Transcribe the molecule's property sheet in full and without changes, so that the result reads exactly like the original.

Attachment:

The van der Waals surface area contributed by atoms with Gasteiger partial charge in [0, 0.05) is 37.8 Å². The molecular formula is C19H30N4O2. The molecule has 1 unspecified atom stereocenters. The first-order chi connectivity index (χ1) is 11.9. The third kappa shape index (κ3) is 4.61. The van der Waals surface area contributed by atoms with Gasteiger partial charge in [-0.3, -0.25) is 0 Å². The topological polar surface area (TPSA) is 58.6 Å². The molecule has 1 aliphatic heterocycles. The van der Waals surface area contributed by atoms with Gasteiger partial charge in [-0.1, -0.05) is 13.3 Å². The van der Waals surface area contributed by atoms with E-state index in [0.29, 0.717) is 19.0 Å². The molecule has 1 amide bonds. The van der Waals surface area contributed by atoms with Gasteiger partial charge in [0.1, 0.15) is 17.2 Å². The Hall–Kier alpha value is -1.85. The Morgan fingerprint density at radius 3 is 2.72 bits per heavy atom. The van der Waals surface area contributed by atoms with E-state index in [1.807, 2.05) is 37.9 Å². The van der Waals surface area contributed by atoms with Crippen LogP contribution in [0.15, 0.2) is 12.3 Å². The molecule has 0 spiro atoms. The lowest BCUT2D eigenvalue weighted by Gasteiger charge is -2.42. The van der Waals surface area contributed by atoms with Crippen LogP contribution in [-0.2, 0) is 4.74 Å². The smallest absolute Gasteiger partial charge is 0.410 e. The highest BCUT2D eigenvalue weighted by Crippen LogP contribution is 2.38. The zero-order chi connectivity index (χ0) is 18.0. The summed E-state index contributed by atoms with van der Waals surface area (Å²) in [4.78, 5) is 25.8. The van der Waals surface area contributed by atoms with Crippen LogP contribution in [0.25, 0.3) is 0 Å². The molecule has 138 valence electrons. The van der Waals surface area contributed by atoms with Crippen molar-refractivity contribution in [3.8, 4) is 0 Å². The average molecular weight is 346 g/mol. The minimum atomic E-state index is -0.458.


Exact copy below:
The van der Waals surface area contributed by atoms with Gasteiger partial charge in [0, 0.05) is 37.8 Å². The molecular formula is C19H30N4O2. The molecule has 1 unspecified atom stereocenters. The first-order chi connectivity index (χ1) is 11.9. The third kappa shape index (κ3) is 4.61. The van der Waals surface area contributed by atoms with Gasteiger partial charge in [-0.3, -0.25) is 0 Å². The topological polar surface area (TPSA) is 58.6 Å². The molecule has 1 aliphatic heterocycles. The van der Waals surface area contributed by atoms with Gasteiger partial charge in [-0.1, -0.05) is 13.3 Å². The van der Waals surface area contributed by atoms with E-state index in [0.29, 0.717) is 19.0 Å². The molecule has 1 amide bonds. The van der Waals surface area contributed by atoms with Gasteiger partial charge in [0.1, 0.15) is 17.2 Å². The Hall–Kier alpha value is -1.85. The Morgan fingerprint density at radius 3 is 2.72 bits per heavy atom. The van der Waals surface area contributed by atoms with E-state index in [1.807, 2.05) is 37.9 Å². The van der Waals surface area contributed by atoms with Crippen LogP contribution in [0.15, 0.2) is 12.3 Å². The molecule has 0 spiro atoms. The lowest BCUT2D eigenvalue weighted by Gasteiger charge is -2.42. The van der Waals surface area contributed by atoms with Crippen LogP contribution in [-0.2, 0) is 4.74 Å². The smallest absolute Gasteiger partial charge is 0.410 e. The highest BCUT2D eigenvalue weighted by Crippen LogP contribution is 2.38. The zero-order chi connectivity index (χ0) is 18.0. The summed E-state index contributed by atoms with van der Waals surface area (Å²) in [4.78, 5) is 25.8. The van der Waals surface area contributed by atoms with Crippen LogP contribution in [0.25, 0.3) is 0 Å². The molecule has 138 valence electrons. The van der Waals surface area contributed by atoms with Crippen molar-refractivity contribution in [3.8, 4) is 0 Å². The average molecular weight is 346 g/mol. The minimum atomic E-state index is -0.458.